Keith Hosea v. State of Indiana ( 2012 )

  •                                                                 FILED
    Pursuant to Ind.Appellate Rule 65(D),
    this Memorandum Decision shall not be
    regarded as precedent or cited before
                                                                  Oct 05 2012, 8:35 am
    any court except for the purpose of
    establishing the defense of res judicata,
    collateral estoppel, or the law of the case.                         CLERK
                                                                       of the supreme court,
                                                                       court of appeals and
                                                                              tax court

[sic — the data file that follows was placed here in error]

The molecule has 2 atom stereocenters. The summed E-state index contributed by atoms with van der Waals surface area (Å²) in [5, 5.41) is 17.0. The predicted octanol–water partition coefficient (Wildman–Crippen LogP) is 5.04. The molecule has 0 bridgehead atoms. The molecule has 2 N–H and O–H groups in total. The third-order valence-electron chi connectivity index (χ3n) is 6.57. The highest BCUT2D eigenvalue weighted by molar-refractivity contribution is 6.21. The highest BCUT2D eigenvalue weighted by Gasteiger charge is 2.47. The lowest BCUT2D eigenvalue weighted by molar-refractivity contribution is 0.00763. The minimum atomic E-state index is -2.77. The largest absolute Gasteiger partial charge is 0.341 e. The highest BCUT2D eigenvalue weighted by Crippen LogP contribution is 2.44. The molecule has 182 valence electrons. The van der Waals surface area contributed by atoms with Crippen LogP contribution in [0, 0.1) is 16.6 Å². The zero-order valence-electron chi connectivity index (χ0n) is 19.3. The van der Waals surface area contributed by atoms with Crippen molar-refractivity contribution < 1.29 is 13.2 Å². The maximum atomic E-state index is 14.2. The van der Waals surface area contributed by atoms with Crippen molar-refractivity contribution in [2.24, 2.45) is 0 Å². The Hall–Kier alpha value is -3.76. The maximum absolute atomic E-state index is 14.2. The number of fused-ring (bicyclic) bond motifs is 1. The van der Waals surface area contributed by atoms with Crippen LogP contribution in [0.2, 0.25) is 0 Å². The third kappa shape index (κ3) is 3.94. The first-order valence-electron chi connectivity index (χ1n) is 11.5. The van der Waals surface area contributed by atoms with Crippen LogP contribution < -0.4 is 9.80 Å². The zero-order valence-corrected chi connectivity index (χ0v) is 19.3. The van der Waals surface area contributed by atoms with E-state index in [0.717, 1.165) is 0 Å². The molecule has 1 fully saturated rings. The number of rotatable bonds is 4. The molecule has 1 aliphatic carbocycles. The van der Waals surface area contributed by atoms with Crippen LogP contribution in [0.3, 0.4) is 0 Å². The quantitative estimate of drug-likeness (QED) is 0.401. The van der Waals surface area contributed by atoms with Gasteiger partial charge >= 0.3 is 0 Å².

JILL M. ACKLIN                                      GREGORY F. ZOELLER
    Acklin Law Office, LLC                              Attorney General of Indiana
    Westfield, Indiana
                                                        GARY R. ROM
                                                        Deputy Attorney General
                                                        Indianapolis, Indiana
                                   IN THE
                         COURT OF APPEALS OF INDIANA
    KEITH HOSEA,                                        )
           Appellant-Defendant,                         )
                   vs.                                  )   No. 24A01-1202-CR-76
    STATE OF INDIANA,                                   )
           Appellee-Plaintiff.                          )
                              The Honorable Clay M. Kellerman, Judge
                                  Cause No. 24C02-0806-FD-286
                                              October 5, 2012
    BAILEY, Judge
                                           Case Summary
           Keith Hosea (“Hosea”) pled guilty to Driving While Intoxicated, as a Class D felony,